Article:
Corporate Eye

What is Innovation Governance?

Previous posts explained the growing importance of innovation governance and that it is not getting enough attention by Boards and C-Suite executives. Now let’s take a closer look at just what it is.

I think a good start is perhaps the world expert on the subject, Emeritus Professor Jean-Philippe Deschamps at the IMD Business School. He states:

Innovation governance provides a frame that defines the mission, focus and implementation of innovation in the company. It starts with establishing a set of policies regarding the scope of innovation and addressing a number of questions dealing with both ‘content’ (i.e. projects) and ‘process’ (i.e. approaches and responsibilities).

Seems similar to corporate governance? Yes it is. Some describe innovation governance as a subset of corporate governance. Perhaps, but I believe that since innovation transcends all corporate departments and directly impacts risk and performance, it should be embedded within corporate governance. In my eBook Everything You Need to Know About Business Creativity and Innovation, I outline a typical corporate innovation process and now indicate which components have corporate governance implications–

Innovation Process Components Corporate Governance Implications
To create a safe space for innovation, CEOs must invest in creating an environment that allows innovation to thrive while encouraging employees to feel comfortable taking calculated risks YES
Teach senior management and project team members the mind-sets and behaviors that foster disruptive growth YES
Provide employees with a process manual, a step-by-step guide to creating ideas and innovation. The manual includes overarching principles as well as detailed procedures and templates to help teams describe opportunities, identify requirements for success, monitor progress, make go/no go decisions, and work with integrity YES
Offer employee creativity training
Create an innovation strategy: innovation activities should be focused around achieving corporate goals and that identifies how innovation will build on current success to achieve corporate goals YES
Stimulate ideas: innovation opportunities are everywhere, sometimes hiding just below the surface
Create programs to trigger employees, customers and partners to contribute innovation ideas that align with the innovation strategy goals
Identify the best opportunities: the benefits of innovation are increased by focusing on the best opportunities. Develop criteria to evaluate innovation opportunities and create an open selection process to decide which to implement. Ensure that the few projects selected are properly resourced and implemented in a timely fashion with results communicated to stakeholders YES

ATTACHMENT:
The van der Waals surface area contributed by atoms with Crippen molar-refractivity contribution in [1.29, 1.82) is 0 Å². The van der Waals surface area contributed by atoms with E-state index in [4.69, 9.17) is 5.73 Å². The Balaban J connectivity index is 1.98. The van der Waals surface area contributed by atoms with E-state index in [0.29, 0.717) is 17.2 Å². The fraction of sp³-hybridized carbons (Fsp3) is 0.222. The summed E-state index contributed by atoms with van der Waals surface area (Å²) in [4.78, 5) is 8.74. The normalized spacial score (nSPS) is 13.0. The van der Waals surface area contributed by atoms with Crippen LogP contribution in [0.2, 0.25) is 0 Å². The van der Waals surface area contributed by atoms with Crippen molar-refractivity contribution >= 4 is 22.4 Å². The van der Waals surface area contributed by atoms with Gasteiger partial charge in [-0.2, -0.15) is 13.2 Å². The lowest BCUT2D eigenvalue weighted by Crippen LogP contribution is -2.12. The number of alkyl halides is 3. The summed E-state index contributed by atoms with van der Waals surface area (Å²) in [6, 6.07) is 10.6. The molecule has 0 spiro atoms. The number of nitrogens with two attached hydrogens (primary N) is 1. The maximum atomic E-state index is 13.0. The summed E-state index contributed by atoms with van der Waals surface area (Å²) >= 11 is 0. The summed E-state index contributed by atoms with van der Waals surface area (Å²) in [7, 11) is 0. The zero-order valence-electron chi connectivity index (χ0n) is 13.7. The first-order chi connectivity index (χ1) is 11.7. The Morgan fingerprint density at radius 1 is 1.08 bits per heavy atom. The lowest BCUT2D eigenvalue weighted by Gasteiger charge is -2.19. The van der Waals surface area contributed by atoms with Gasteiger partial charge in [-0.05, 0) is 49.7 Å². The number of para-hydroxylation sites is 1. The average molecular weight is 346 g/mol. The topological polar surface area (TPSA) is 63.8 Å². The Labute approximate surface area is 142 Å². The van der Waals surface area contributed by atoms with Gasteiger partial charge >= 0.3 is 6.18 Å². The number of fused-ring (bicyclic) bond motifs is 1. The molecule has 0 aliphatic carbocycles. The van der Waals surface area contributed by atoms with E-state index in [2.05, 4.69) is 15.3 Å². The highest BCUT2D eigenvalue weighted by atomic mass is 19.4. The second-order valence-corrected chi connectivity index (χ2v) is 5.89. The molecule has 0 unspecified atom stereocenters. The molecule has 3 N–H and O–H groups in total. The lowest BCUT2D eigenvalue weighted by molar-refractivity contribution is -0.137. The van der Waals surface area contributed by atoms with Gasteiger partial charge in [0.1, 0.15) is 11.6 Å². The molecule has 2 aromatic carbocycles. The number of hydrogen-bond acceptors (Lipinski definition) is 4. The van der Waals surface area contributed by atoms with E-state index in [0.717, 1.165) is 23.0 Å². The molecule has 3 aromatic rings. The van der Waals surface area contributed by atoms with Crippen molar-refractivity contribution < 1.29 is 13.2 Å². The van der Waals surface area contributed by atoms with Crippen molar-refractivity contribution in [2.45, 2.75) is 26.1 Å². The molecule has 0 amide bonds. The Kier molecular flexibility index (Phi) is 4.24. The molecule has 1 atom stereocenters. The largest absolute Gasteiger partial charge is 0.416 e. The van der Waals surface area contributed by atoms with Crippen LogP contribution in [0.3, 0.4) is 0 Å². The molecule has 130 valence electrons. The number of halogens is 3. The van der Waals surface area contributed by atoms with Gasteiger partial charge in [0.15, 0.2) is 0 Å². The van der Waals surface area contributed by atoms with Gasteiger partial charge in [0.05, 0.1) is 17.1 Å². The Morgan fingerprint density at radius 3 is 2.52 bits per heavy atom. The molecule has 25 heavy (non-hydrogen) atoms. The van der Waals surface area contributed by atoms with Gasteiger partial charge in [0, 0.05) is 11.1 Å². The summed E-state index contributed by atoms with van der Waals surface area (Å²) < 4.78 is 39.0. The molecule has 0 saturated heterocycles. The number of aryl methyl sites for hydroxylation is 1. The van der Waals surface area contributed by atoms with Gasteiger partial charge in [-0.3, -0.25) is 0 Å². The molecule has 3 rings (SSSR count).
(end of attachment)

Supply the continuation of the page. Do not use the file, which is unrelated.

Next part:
Implement with speed: innovations only provide value when they are implemented. Failure to implement good ideas promptly is one of the biggest barriers to building an innovation culture
Provide incentives and rewards: show employees that their contribution is valued, both for good ideas and successful implementation. Make sure that failures are seen as learning opportunities, not causes for punishment. Recognizing innovators sends other employees a powerful signal that innovation is something that the company greatly values YES
C-level managers must walk the talk: a corporate push to innovate loses its momentum quickly if the inspirational words are not backed up with action
Measure the performance of the innovation process itself and look for opportunities to refine and improve it YES

This indicates that innovation should be an important component of corporate governance.

Back to Professor Deschamps who recommends the following responsibility elements for innovation governance:

  • Defining roles and ways of working around the innovation process
  • Defining decision power lines and commitments on innovation
  • Defining key responsibilities of the main players
  • Establishing the set of values underpinning all innovation efforts
  • Making decisions that define expectations
  • Defining how to measure innovation
  • Making decisions on innovation budgets
  • Orchestrating, balancing and prioritizing innovation activities across divisions
  • Establishing management routines regarding communications and decisions.

Next we will look at the vital leadership role of the Board and the C-Suite in advancing innovation governance in the enterprise.

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Ed Konczal has an MBA from New York University's Stern School of Business (with distinction). He has spent the last 10 years as an executive consultant focusing on human resources, leadership, market research, and business planning. Ed has over 10 years of top-level experience from AT&T in the areas of new ventures and business planning. He is co-author of the book "Simple Stories for Leadership Insight," published by University Press of America.
 
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